Last week, I started my reviews on the three “Toy Story” movies. This week comes “Toy Story 2”, which turned out to be one of the most memorable experiences I’ve ever had in a movie theater. I have never seen a theater so full and laughing so hard, before or since. “Toy Story 2” is, in my opinion, the funniest of the three movies, and on top of its humor, it also contains spiritual themes that started with the first “Toy Story”.
Tom Hanks again voices Woody, Andy’s favorite toy (along with, of course, Buzz Lightyear, voiced by Tim Allen), and the two of them are getting ready to go to camp when Woody’s arm rips. Through a series of events that are too irrelevant to put in this blog (yeah, just watch the movie), Woody is in a sense “kidnapped” by a toy collector named Al (Wayne Knight). It turns out that Woody actually had a 1950’s TV show called “Woody’s Roundup”, alongside Jessie the Yodeling Cowgirl (Joan Cusack), Stinky Pete the Prospector (Kelsey Grammer), and Bullseye the horse. Al has added Woody to his collection of the show’s merchandise that is soon to go to a Japanese museum on display. Buzz, Hamm (John Ratzenberger), Rex (Wallace Shawn), Mr. Potato Head (Don Rickles), and Slinky (Jim Varney) go after Woody to find him, but as they are on their way, Woody starts believing that going to the museum is better than going back home to Andy—after all, Andy is growing up, and pretty soon, he’ll be too old to play with any of his toys.
There are three elements to this movie that I want to mention that relate to my faith. First: Buzz going to look for Woody after he’s kidnapped. Though Woody has been taken far away (at least, from a toy’s perspective), Buzz is determined to find his friend. “Woody once risked his life to save me,” he says. “I couldn’t call myself his friend if I weren’t willing to do the same.” As a Christian, the purpose of my life is to serve and glorify God because of what He’s done for me—he sent his son Jesus to die on a cross bearing the world’s sin. John 15:13 says, “Greater love has no one than this: to lay down one’s life for his friends.” Because Jesus died for me, I need to die to self—that is, put away the desires of my heart and surrender to God’s will—and humble myself before God just as Jesus humbled Himself on the cross.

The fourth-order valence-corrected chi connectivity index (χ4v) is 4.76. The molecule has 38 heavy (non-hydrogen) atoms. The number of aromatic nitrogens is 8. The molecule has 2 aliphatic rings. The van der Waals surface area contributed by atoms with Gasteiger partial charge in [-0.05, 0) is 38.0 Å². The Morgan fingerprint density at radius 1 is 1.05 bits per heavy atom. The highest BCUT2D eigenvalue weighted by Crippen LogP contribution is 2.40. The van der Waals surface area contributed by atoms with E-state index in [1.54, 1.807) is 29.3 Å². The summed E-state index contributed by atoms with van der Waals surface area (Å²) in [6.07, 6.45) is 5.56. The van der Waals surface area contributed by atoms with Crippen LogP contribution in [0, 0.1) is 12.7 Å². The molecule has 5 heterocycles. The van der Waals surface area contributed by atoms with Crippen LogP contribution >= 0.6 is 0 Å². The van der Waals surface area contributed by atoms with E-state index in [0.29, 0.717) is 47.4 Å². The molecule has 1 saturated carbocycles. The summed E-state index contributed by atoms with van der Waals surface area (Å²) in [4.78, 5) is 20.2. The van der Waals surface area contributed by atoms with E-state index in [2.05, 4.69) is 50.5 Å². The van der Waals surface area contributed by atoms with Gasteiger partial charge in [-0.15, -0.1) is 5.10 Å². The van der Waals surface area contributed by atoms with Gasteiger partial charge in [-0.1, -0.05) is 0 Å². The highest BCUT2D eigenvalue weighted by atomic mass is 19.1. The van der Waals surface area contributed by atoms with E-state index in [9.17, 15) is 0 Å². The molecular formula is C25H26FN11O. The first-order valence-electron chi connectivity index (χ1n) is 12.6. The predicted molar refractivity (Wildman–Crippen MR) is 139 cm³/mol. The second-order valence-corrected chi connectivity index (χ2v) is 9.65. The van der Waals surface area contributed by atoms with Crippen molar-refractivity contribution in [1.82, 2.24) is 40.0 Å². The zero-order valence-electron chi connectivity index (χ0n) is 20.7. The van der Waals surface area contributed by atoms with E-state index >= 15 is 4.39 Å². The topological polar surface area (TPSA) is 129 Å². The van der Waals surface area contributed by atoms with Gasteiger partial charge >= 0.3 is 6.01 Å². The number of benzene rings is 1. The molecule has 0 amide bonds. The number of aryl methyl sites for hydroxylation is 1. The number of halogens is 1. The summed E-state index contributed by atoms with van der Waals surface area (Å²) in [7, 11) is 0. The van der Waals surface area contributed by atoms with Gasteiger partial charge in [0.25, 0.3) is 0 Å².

Second: Woody starting to believe he shouldn’t go back to Andy. Remember what he told Buzz in the first movie? He tells Buzz, “Over in that house is a kid who thinks you are the greatest. And it’s not because you’re a space ranger, pal! It’s because you’re a toy! You are his toy!” Woody believed in Andy like a firm Christian believes in God—no matter what happens, God loves us for who we are, because He made us. In “Toy Story 2,” you could say that Woody, in his own way, is straying away from the faith. He’s forgotten what life with Andy was like, and he’s starting to believe that life in the museum will be better: as Stinky Pete tells him, “It’s your choice, Woody. You can go back… or you can stay with us and last forever. You’ll be adored by children for generations.” Don’t Christians think like this sometimes? We are distracted by a lifestyle that seems better than the one we’re living in Christ, and we start to abandon our faith—even though, in those terms, I might sound extreme. But one Biblical example of this is in Galatians, where Paul is writing to a people who are “turning to a different gospel—which is really no gospel at all. …But even if we or an angel from heaven should preach a gospel other than the one we preached to you, let him be eternally condemned!” (1:6b-7a, 8) When Woody is finally found, Buzz tries to bring Woody back in the same way that Paul brought back the Galatians.
WOODY: I don’t have a choice, Buzz. This is my only chance.
BUZZ: To do what, Woody? Watch kids from behind glass and never be loved again? Some life.
Eventually, Woody realizes he has to get back to Andy, and even though he can’t stop Andy from growing up, he “wouldn’t miss it for the world.” As Christians, we need to live this life without thinking about the end or about death, because God has a paradise in Heaven waiting for us in the next life.
This leads us to the third element: Andy growing up. Pretty soon, Andy will be at an age where he won’t play with Woody, Buzz, or any of his toys anymore. But should that stop the toys from being optimistic about the future? Woody’s ready to face it: “It’ll be fun while it lasts. Besides, when it all ends, I’ll have old Buzz Lightyear to keep me company—for infinity and beyond.” As a Christian, I need to be optimistic about the future, because as He says in Jeremiah 29:11, “For I know the plans I have for you… plans to prosper you and not to harm you, plans to give you hope and a future.” Whatever God has planned for me, even though it may not seem to make sense right now, it will turn out for my good and His—even after this life! My prayer for you, the reader, is that you will never lose sight of what God has in store for your life, and that you would live this life with the knowledge that what is ahead of you is not only for your good, but also for the glory of God.